This study provides an insight and understanding of the experiences of British Mental Health Professionals (MMHPs) on operational deployment, how they carry out their role and engage with colleagues in theatre, what challenges they face and how they respond to them.
This exploratory study aimed to develop greater insight into the occupational and personal nature of the practice of mental healthcare on operational deployments. Twenty-eight British military mental health professionals were identified as having recently returned from deployment, with 35% agreeing to participate in semi-structured qualitative interviews. Results suggest that whilst this population have a range of stressors, their main concern is to work towards the success of the overall mission objectives, mainly through achieving their clinical goals. Such work is impacted by challenges such as ethical difficulties, professional obstacles, bonding with colleagues and personal issues. They do however rely upon a range of intra and inter-personal strategies to overcome these hurdles successfully. A number of suggestions for improved mental healthcare on deployment are also identified. A review of the implications of the findings is offered and recommendations for improved training and support for mental healthcare professionals are explored. Finally, potential avenues for future research are considered.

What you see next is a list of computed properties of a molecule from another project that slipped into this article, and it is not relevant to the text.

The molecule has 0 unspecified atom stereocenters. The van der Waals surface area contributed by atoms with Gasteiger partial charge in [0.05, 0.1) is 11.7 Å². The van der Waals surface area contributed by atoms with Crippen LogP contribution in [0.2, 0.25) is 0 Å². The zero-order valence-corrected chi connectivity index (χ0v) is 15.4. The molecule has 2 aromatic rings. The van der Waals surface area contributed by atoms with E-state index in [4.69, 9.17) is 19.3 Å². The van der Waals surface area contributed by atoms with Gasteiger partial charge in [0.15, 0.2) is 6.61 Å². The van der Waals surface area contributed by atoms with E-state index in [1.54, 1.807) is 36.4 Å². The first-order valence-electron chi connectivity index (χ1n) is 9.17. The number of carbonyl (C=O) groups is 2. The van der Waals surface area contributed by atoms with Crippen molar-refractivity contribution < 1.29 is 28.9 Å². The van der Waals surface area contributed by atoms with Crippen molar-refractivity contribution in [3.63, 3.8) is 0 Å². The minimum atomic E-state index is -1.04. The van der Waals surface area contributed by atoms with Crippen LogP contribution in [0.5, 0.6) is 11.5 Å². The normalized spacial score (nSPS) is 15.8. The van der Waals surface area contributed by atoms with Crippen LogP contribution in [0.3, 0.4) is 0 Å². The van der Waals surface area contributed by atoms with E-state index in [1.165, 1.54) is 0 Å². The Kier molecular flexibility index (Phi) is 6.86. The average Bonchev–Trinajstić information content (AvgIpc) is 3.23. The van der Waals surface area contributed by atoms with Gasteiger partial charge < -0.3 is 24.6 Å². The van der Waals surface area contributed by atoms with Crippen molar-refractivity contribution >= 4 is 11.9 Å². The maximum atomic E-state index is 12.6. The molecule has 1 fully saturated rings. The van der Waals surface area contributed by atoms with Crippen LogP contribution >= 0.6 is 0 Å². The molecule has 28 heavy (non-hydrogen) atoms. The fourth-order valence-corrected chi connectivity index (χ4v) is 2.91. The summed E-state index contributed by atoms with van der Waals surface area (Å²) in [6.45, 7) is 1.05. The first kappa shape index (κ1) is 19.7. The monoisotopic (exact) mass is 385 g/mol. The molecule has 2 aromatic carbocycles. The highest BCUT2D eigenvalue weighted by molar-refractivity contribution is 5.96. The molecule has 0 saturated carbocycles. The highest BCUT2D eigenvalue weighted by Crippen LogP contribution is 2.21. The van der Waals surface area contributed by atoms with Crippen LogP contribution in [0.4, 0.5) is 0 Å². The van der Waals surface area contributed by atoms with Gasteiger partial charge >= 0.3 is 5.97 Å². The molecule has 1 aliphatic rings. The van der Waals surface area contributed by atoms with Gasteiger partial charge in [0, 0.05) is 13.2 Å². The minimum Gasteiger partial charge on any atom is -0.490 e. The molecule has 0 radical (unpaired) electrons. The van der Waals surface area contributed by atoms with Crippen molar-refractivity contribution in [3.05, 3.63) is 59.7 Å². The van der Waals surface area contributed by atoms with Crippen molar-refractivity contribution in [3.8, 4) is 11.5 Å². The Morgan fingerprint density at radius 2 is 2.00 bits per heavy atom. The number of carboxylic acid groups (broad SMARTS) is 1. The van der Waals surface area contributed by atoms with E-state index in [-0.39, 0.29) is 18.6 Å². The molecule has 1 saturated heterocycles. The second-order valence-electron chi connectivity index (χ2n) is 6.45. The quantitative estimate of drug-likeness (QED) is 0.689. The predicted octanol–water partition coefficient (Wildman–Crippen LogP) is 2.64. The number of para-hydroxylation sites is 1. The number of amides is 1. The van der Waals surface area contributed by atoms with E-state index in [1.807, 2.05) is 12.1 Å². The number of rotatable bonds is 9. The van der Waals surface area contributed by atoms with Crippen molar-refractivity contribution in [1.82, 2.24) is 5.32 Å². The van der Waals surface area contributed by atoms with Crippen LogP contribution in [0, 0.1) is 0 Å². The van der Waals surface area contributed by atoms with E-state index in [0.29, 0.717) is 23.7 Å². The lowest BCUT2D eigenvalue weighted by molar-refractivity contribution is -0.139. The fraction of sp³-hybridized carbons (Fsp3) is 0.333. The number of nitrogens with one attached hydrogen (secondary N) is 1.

Mathew McCauley, Helen Liebling-Kalifani, Jamie Hacker Hughes.(2012) Military Mental Health Professionals On Operational Deployment: An Exploratory Study. Community Mental Health Journal (2012) 48:238-248